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Michael Jansen: Stolen oil
February 08, 2019
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The north-western Afrin district was until early last year a bastion of peace and tranquillity in war-gripped Syria. Afrin’s majority Kurdish population remained secure and welcomed displaced families. Security was provided by the Syrian Kurdish People’s Protection Units (YPG) which did not intimidate and abuse the population.

All this changed when Turkey and its militia allies invaded and occupied Afrin. The US-supported YPG was defeated and its fighters were forced to flee after Washington abandoned them. Half  of Afrin’s 230,000 civilians were expelled or fled. Afrin became booty of the proxy wars overlaying Syria’s domestic conflict.         

One year after its ironically named “Olive Branch” military conquest of Afrin, Turkey is looting the olive harvest and selling the oil in Europe. Last April, Abdullah and Yusif, Kurdish friends from Afrin who are employed in Damascus told The Gulf Today that Turkish forces had driven family members from the district. After fleeing their home, Abdullah’s wife and children were compelled to camp out in the cold and rain on the road to Aleppo along with thousands of other civilians until they reached the city. Yusif said Turkey’s allied militiamen had also bulldozed and sold for firewood some of the district’s 14 million olive trees. Afrin’s olive oil, said to be the best in Syria, was the main source of income of the district’s inhabitants.

Last month, Yusif told a colleague who was visiting Damascus that armed fighters from Turkey’s surrogate Free Syrian Army (FSA) confiscated oil pressed from his olives by relatives looking after his trees. He thought the militiamen, who have been robbing and abusing local civilians, would sell the oil and keep the profits. 

This is not always the case. Most of the seized oil and olives are transported to Turkey. Mainstream Turkish media reported that Ankara’s official body dealing with agricultural production would channel the oil into Turkey but gave the impression Afrin residents would benefit. This is not the case.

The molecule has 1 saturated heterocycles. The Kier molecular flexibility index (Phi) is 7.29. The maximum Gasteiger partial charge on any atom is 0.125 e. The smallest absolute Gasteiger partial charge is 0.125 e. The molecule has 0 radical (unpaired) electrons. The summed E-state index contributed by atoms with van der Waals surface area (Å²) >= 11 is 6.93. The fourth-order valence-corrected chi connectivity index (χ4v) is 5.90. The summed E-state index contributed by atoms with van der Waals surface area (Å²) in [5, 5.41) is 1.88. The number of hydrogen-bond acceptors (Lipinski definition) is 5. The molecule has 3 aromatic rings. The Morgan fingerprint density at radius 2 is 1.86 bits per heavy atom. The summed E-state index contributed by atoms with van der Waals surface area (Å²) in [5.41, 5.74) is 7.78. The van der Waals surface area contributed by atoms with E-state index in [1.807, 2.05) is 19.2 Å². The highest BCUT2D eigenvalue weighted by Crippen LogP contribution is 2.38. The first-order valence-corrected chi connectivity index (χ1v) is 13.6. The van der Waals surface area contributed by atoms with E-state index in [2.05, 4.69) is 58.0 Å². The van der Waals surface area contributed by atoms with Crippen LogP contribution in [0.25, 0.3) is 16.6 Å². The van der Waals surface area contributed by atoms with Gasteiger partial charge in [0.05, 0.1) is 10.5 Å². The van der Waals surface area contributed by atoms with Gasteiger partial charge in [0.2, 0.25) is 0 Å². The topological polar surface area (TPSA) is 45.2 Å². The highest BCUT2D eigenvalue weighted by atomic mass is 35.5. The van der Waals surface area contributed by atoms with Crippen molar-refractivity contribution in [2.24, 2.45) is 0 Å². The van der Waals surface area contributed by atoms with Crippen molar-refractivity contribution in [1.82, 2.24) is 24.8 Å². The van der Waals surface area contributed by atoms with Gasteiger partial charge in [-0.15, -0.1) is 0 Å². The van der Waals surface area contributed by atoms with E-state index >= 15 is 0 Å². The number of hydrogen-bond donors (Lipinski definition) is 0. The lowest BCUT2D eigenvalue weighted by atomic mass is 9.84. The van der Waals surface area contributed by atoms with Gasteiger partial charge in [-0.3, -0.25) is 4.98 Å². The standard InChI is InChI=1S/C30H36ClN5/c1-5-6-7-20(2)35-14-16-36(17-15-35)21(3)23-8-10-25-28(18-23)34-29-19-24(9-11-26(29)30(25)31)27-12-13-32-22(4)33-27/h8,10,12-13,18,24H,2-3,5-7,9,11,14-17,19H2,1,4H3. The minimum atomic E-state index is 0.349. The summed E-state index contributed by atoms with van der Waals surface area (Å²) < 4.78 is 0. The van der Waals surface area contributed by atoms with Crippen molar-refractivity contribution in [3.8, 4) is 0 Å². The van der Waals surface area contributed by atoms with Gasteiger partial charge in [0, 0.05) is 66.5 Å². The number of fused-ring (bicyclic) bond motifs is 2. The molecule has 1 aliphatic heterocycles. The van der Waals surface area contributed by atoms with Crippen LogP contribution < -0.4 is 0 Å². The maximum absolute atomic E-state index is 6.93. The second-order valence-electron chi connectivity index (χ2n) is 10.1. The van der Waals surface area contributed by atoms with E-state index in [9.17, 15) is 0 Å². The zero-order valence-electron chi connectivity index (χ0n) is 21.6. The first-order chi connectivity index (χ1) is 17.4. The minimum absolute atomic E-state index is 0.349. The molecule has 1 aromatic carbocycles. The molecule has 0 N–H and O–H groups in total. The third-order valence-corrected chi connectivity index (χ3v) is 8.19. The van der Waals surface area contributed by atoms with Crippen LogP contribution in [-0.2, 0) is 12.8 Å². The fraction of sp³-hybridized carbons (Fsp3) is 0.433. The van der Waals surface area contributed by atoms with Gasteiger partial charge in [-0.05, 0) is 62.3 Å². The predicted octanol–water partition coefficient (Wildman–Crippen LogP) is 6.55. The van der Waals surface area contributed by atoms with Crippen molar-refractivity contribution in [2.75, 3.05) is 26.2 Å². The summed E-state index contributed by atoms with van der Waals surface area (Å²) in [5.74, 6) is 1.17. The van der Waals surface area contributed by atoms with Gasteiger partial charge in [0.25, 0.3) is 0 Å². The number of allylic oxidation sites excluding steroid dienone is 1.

Last September, Salleh Ibo, head of Afrin’s former agricultural council, reported to the Netherlands-based Kurdish news agency that Ankara’s forces had not only confiscated olives and oil but also taken over olive groves belonging to families who had been chased from or fled the district. He said, “Eighty per cent of Afrin’s olives are being taken to Turkey,” producing revenue of $80 million. Of this, $22 million, he said, is paid to FSA militiamen imposing Turkey’s occupation.

Turkey openly admits this practice and justifies confiscation by saying Ankara does not want the revenue to benefit the YPG, which the Turks say is an offshoot of Turkey’s outlawed Kurdish Workers’ Party which has fought Ankara for 30 years. Agriculture Minister Bekir Pademirli told the Turkish national assembly last November that 600 tonnes of Afrin olives had “entered the country.” That figure has risen dramatically to 5,000 tonnes. Since the trees, olives and their oil belong to local people, both Kurds and Arabs, Turkey is, in fact, robbing civilians who depend on their trees for their livelihood. The YPG cannot benefit as its fighters have been driven from the district which is cut off from other YPG-held areas.